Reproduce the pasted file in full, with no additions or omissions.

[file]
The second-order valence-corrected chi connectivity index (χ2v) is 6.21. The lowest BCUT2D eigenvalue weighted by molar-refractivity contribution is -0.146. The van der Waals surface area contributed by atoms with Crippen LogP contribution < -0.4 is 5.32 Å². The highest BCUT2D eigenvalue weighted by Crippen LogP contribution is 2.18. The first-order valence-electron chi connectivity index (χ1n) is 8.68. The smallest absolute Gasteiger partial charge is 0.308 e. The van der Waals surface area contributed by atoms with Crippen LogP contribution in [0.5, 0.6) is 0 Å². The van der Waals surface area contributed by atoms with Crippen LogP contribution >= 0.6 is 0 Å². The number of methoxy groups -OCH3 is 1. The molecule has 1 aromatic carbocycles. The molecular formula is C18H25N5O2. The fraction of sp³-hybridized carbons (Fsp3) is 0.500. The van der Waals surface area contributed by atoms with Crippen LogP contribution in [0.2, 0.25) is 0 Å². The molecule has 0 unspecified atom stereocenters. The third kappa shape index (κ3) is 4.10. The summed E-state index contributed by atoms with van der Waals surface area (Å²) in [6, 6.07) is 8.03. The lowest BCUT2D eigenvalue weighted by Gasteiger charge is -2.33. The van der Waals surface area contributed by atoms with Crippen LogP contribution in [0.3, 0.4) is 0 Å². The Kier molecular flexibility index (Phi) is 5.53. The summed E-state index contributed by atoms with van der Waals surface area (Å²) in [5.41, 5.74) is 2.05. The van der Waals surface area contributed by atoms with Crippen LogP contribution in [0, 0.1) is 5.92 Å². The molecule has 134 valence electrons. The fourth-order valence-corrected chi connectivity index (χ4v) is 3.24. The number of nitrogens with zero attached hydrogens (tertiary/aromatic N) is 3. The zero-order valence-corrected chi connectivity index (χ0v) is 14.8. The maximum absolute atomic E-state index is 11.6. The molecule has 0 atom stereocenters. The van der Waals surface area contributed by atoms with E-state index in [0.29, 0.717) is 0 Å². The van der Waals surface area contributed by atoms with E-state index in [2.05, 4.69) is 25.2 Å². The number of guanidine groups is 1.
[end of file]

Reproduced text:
The second-order valence-corrected chi connectivity index (χ2v) is 6.21. The lowest BCUT2D eigenvalue weighted by molar-refractivity contribution is -0.146. The van der Waals surface area contributed by atoms with Crippen LogP contribution < -0.4 is 5.32 Å². The highest BCUT2D eigenvalue weighted by Crippen LogP contribution is 2.18. The first-order valence-electron chi connectivity index (χ1n) is 8.68. The smallest absolute Gasteiger partial charge is 0.308 e. The van der Waals surface area contributed by atoms with Crippen LogP contribution in [0.5, 0.6) is 0 Å². The van der Waals surface area contributed by atoms with Crippen LogP contribution >= 0.6 is 0 Å². The number of methoxy groups -OCH3 is 1. The molecule has 1 aromatic carbocycles. The molecular formula is C18H25N5O2. The fraction of sp³-hybridized carbons (Fsp3) is 0.500. The van der Waals surface area contributed by atoms with Crippen LogP contribution in [0.2, 0.25) is 0 Å². The molecule has 0 unspecified atom stereocenters. The third kappa shape index (κ3) is 4.10. The summed E-state index contributed by atoms with van der Waals surface area (Å²) in [6, 6.07) is 8.03. The lowest BCUT2D eigenvalue weighted by Gasteiger charge is -2.33. The van der Waals surface area contributed by atoms with Crippen LogP contribution in [0.3, 0.4) is 0 Å². The Kier molecular flexibility index (Phi) is 5.53. The summed E-state index contributed by atoms with van der Waals surface area (Å²) in [5.41, 5.74) is 2.05. The van der Waals surface area contributed by atoms with Crippen LogP contribution in [0, 0.1) is 5.92 Å². The molecule has 134 valence electrons. The fourth-order valence-corrected chi connectivity index (χ4v) is 3.24. The number of nitrogens with zero attached hydrogens (tertiary/aromatic N) is 3. The zero-order valence-corrected chi connectivity index (χ0v) is 14.8. The maximum absolute atomic E-state index is 11.6. The molecule has 0 atom stereocenters. The van der Waals surface area contributed by atoms with E-state index in [0.29, 0.717) is 0 Å². The van der Waals surface area contributed by atoms with E-state index in [2.05, 4.69) is 25.2 Å². The number of guanidine groups is 1.